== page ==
Wednesday, December 30, 2009
When I first started writing YA, I was 16 and didn’t realize that’s what I was doing. I kept thinking I’d “grow out of” writing stories about high school, but even after I graduated, started a career, got married, and had a baby, the majority of my story ideas were still about teenagers. I think there’s a lot of potential in those four years of high school—both for good and bad.
What is the quirkiest thing you have ever done?
The quirkiest? I’m sure it’s not the quirkiest thing I’ve ever done, but what comes to mind is last week when I reorganized the empty hangers in my daughter’s closet by color. When she was 6 months old, she had tons of dresses and needed lots of hangers. She outgrew them all long ago, so now there’s about twenty empty white, green, and pink hangers in her closet. She was busy playing, and I happened to look in there and saw them all scattered across the rod. Suddenly the disorganization of it drove me crazy and I just had to fix them. Even as I grouped them by color and pushed them neatly to one end of the rod, I knew it was a little nuts. My husband thinks it’s quirky that everything in our kitchen is labeled, but I say that’s just good sense! :-)
Sounds sensible to me. I like to hang garments on the same color hanger--blue on blue, green on green, etc. When did you first discover that you were a writer?
First grade. I grew up in a really poor district in the valley of California. They didn’t have money for much, but one thing they did do was “publish” books we wrote. In first grade, we’d spend time every day writing, and when we’d finish a book, we got to take it down to this special little room where we could pick out a cover and spiral binding. They’d print our book, laminate the cover, and then give it back to us to illustrate. When we were completely done, our teacher had us read our story out loud to the class. I loved every single second of that process and knew from then on I wanted to be a writer.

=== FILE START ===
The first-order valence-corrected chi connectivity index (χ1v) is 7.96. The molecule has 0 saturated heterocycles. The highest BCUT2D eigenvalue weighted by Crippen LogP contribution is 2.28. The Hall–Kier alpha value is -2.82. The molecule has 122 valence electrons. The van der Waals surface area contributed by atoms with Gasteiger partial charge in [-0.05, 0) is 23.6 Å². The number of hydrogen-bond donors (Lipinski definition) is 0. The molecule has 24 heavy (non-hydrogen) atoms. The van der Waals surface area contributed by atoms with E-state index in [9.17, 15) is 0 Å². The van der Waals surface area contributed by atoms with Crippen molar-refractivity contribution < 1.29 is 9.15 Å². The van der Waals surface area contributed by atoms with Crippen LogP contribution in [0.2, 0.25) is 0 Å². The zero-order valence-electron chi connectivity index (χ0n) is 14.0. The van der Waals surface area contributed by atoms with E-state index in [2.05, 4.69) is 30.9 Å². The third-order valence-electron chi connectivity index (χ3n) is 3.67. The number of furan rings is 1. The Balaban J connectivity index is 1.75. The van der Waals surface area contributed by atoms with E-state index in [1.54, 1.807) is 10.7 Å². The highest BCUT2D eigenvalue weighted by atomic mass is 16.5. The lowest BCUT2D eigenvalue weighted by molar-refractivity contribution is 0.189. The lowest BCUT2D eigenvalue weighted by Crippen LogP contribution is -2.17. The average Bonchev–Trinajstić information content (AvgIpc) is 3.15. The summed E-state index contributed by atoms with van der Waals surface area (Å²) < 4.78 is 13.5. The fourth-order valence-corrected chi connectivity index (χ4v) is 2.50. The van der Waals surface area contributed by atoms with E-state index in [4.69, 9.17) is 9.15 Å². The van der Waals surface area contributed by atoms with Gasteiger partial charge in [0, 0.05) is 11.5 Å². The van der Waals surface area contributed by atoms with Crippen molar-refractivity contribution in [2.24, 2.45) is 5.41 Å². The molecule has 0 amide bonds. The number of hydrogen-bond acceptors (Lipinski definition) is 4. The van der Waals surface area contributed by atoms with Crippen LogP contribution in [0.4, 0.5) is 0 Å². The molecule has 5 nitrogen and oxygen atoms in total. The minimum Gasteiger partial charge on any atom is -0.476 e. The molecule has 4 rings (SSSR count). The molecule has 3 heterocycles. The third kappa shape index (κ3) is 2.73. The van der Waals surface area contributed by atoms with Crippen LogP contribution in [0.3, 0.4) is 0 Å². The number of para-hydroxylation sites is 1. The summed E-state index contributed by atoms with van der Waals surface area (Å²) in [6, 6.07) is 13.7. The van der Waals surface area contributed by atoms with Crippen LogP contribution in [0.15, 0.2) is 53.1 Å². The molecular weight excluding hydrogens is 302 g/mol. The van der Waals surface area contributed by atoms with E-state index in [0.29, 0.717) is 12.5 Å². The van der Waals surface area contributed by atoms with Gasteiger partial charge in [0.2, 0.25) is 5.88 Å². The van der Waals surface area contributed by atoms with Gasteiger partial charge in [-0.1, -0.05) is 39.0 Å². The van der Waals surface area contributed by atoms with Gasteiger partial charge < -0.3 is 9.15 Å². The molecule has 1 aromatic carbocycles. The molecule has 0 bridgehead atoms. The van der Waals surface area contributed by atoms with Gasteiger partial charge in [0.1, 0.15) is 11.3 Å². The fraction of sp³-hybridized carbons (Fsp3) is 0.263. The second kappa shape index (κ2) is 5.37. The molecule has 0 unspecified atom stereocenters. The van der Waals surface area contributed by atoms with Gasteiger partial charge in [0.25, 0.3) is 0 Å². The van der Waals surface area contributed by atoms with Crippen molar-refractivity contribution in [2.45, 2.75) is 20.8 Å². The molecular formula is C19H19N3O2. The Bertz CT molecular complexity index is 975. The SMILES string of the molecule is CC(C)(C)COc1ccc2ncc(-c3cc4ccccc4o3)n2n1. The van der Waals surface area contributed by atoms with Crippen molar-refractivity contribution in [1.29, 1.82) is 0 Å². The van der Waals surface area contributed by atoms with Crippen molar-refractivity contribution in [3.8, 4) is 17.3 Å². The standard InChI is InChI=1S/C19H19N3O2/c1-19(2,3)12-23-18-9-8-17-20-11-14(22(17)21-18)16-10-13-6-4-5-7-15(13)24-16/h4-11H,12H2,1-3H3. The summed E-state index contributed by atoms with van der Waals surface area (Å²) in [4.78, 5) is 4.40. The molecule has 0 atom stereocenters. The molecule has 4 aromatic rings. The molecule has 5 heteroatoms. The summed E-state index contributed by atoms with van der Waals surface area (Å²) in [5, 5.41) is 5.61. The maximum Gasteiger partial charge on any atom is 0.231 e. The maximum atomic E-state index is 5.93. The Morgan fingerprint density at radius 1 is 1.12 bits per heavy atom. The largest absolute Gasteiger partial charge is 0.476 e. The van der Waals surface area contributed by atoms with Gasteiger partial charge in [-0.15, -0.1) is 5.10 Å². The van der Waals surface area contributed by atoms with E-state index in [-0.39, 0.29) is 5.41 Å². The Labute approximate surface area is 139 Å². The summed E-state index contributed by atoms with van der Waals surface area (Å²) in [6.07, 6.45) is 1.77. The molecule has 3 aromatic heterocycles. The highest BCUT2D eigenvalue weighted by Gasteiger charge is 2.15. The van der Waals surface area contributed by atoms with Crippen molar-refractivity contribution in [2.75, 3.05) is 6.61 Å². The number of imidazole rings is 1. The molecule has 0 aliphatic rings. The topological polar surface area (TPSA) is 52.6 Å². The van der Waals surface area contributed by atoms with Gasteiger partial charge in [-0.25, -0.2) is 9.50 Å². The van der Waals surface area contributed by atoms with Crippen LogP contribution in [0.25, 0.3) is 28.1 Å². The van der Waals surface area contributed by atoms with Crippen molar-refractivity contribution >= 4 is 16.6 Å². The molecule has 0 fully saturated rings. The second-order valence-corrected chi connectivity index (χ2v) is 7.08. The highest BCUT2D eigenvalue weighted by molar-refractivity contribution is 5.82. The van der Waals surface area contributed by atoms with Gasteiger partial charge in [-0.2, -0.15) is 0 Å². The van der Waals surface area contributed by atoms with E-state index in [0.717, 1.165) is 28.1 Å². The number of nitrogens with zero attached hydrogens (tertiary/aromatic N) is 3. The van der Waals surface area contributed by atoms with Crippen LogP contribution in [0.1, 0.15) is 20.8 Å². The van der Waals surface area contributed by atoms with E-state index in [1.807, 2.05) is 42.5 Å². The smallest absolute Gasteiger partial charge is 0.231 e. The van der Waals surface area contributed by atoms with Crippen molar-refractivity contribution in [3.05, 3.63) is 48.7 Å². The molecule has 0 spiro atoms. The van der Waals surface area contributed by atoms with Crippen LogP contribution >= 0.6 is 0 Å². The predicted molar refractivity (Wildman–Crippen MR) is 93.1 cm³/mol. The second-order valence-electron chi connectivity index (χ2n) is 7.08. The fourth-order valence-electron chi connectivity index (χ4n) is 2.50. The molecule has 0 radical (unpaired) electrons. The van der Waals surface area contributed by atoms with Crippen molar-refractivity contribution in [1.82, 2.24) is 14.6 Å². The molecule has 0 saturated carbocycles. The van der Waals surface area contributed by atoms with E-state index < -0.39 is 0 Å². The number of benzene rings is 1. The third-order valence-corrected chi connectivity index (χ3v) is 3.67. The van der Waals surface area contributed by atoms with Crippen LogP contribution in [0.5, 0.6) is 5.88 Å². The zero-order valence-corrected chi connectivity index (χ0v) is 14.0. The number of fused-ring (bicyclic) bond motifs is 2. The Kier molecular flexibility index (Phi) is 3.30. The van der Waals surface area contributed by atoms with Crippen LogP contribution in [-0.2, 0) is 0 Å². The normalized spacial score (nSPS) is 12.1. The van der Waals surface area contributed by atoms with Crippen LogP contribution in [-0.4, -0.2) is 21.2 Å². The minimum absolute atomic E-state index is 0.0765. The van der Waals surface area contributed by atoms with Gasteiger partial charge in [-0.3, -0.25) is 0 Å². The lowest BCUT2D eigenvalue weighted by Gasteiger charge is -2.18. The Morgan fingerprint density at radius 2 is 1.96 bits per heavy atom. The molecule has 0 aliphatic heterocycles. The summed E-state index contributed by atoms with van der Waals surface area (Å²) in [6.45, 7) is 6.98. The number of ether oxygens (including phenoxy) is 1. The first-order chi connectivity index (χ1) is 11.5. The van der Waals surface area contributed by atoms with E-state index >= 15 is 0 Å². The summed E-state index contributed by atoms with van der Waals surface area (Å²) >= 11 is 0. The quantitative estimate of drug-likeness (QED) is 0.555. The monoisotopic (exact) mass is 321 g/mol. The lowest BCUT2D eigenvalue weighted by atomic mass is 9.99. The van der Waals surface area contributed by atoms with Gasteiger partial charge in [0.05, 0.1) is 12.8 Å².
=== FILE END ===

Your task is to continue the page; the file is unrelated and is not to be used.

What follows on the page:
After my first book came out, I went to family night open house at school for my grandson, who was in teh first grade. He had made a book. He knew about me being an author. He brought me his book and told me, "I am the author and the illustrator for this book." I loved it. Tell us the range of the kinds of books you enjoy reading.
I’ve never been the type who only read romances, or only read sci-fi. If the writing is good, I’ll enjoy it. I love reading YA, as you’d guess. I think historical are great fun because I enjoy learning about different time periods. And does anything beat a really great mystery?
What other books have you written, whether published or not?
There are three books in my series, The Reinvention of Skylar Hoyt. All three books are told from Skylar’s point of view and they span her senior year. The first one, Me, Just Different, released in July. The second one, Out with the In Crowd, releases January 1st. The third one comes out in July and is called So Over It.
How do you keep your sanity in our run, run, run world?
Um, I don’t. Just kidding. I have a tendency to run, run, run along with it, but I can only do that for so long before I have a complete breakdown. I got into real trouble around the time I had my baby girl because that’s also when I signed the deal for Skylar’s series. I knew God called me to be a wife, mother, and writer, so the things I didn’t feel him specifically calling me to had to go. It was hard because they were things I loved—especially leading a book club at my church. What’s helped me is reminding myself that this is a season of my life. I won’t always have little kids to raise, so I need to focus on enjoying that. There will be plenty of time in the coming years to lead book clubs and have weekly lunches with friends.